Like much of Bennett's work, there is a gentle humour throughout, much of which comes from the conflict between our ignorant assumptions of the real Queen's habits and beliefs and those of the very different character Bennett has created. But most importantly, far more important than it being entertaining (which it is), or it being beautifully written (it's that too), it is a paean to the joy of reading, and that it doesn't matter what you read as long as you enjoy it.

I bought this on my Kindle on Christmas Eve at my father's recommendation, read it all the way through in one sitting, and loved it so much that I promptly ordered the hardback edition as well. I know that you'll love it too.
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1 of 1 people found the following review helpful
5.0 out of 5 stars A delicious little gem, 11 Mar. 2008
By 
Benjamin (UK) - See all my reviews
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This review is from: The Uncommon Reader (Hardcover)
HM the Queen stumbles upon a mobile library in the Palace grounds while in pursuit of her wayward corgis. She feels obliged to investigate; apart from the librarian its only occupant is Norman, a ginger haired young lad who it appears works in the Palace kitchens. HM leaves the mobile library not only with a new interest about to blossom, but also having met her unlikely ally in her new hobby. For Norman is soon promoted from the kitchens to find himself advising HM on her reading matter, that he has a predilection for gay authors simply adds to entertainment.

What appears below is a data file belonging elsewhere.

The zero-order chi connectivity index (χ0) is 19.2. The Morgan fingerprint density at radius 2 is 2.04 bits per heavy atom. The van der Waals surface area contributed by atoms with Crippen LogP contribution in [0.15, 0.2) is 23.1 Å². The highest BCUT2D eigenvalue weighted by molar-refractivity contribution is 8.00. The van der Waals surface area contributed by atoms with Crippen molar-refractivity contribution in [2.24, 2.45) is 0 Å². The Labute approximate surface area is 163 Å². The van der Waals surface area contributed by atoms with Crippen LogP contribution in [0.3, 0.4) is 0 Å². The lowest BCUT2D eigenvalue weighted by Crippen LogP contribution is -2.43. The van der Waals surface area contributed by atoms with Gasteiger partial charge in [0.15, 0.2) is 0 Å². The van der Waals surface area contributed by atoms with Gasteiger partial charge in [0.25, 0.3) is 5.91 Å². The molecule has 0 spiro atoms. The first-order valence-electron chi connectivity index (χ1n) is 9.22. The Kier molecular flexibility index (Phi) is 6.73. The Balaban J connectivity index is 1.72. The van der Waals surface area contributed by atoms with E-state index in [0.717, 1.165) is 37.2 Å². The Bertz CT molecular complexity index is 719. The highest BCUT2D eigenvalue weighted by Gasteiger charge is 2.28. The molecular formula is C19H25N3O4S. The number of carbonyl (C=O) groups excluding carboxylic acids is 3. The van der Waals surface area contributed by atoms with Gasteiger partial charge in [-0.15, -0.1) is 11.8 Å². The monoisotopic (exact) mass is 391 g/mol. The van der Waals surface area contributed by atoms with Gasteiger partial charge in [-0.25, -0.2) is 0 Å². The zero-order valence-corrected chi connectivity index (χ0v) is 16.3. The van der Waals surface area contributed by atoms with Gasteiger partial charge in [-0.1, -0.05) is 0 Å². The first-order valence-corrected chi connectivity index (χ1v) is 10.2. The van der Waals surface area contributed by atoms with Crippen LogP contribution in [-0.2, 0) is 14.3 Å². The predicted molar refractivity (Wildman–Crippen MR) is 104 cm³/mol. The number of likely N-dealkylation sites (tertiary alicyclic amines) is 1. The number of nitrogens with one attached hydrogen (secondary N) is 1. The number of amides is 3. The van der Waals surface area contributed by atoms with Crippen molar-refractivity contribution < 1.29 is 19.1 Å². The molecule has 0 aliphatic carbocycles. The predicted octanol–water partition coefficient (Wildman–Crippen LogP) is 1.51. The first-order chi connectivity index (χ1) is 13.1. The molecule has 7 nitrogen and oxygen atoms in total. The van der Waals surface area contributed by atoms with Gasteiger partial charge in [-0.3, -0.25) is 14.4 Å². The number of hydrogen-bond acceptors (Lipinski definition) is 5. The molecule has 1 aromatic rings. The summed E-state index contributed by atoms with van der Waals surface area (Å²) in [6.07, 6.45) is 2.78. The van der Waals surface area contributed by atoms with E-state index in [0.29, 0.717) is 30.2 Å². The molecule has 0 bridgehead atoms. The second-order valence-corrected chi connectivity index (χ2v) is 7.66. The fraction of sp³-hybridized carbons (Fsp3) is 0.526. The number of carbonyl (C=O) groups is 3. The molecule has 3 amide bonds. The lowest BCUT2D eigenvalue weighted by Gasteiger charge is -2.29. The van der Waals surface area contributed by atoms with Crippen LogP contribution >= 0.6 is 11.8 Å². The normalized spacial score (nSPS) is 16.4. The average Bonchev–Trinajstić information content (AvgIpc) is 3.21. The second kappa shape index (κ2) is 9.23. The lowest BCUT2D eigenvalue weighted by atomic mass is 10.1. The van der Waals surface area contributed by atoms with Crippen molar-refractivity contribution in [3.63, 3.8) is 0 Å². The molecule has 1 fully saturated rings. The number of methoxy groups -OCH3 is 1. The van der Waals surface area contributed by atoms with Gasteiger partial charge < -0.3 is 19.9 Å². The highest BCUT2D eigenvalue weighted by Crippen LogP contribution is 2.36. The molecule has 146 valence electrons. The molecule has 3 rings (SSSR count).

The Queen's new interest causes consternation in both Palace and Government circles, and unsurprisingly Norman is not particularly popular either. Of course the real delight of this little book is the premise that HM should be so distracted by something as seemingly ordinary which we, the reader, take such pleasure in. That she should be aided and abetted by a gawky teenager makes it particularly delicious. Her reaction to the various authors she stumbles upon, and the innocence and broadmindedness with which HM pursues her new found distraction makes her all the more endearing.

This is an absolute gem of a book, full to the brim with wit and humour; perhaps a certain waiting Prince might get some ideas.
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1 of 1 people found the following review helpful
5.0 out of 5 stars The Queen That Turned, 25 Oct. 2011
By 
Eugene Onegin (Lincoln England) - See all my reviews
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This review is from: The Uncommon Reader (Paperback)